The yellow metal found new traction in the markets last week after opening at $1,209.73 on Monday. With periodic adjustments throughout the day the closing bid was up nearly five dollars at $1,214.15. Tuesday opened with gold prices at $1,211.05, but steady trading sent the price to $1,217.41 by the close. Aftermarket trading added three dollars to a Wednesday opening of $1,220.80, and the day closed at $1,219.13. The price of gold pulled back from a Thursday opening of $1,219.88 to a closing bid of 1,217.86. However, more afterhours buying marked a weekly high of $1,231.79 before a Friday opening price of just a few cents less at $1,231.43. Light trading throughout the day saw some profit taking and a final close of $1,228.75, up more than $17 for the week.

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The gold market seemed to be reacting to rising global tensions last week. The threat of political unrest the ongoing North Korean missile tests poses is sinking in for some traders, and the newest revelations from D.C in the Russian presidential campaign meddling case continue to raise concerns about the fate of the current administration.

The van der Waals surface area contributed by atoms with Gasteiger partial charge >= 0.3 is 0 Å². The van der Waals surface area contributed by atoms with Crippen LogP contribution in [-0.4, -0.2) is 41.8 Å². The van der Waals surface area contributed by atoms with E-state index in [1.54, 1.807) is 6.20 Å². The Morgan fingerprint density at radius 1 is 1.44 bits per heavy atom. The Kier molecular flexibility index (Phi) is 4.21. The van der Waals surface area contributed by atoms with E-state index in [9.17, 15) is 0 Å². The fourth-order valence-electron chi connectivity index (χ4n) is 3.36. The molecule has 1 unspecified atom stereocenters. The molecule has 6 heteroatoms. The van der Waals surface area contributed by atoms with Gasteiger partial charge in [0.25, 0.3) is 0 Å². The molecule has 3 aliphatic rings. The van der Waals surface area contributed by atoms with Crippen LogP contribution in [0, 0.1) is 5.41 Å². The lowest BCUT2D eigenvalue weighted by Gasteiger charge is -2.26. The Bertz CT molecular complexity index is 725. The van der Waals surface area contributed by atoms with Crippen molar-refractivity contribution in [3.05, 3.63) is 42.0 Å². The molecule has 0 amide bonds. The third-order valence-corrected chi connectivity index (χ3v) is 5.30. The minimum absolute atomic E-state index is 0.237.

Three other factors are impacting current buying for gold:

  • Demand for the metal for use in jewelry, especially in foreign markets, such as India. 1
  • Concern over the strength of the U.S. economy.
  • A weak dollar. Despite brief rallies, the dollar index continues to show a downward trend for the past several weeks.

However, the major market-mover during the week was based on the expectation that there will not be a FOMC rate hike. With the latest reports showing a decrease in consumer spending and a drop to 1.6 percent in the inflation rate, some observers see the Fed more concerned about maintaining the recovery than increasing the interest rate it charges banks for funds. 2

Two economic events will occur this week that could impact the direction of the market. Wednesday will see the release of the latest housing starts, and the recent disappointment in this number may feed growing concern about the economy’s momentum. The European Central Bank will meet on monetary policy on Thursday, and the markets are not expecting the group to take any new actions on interest rates.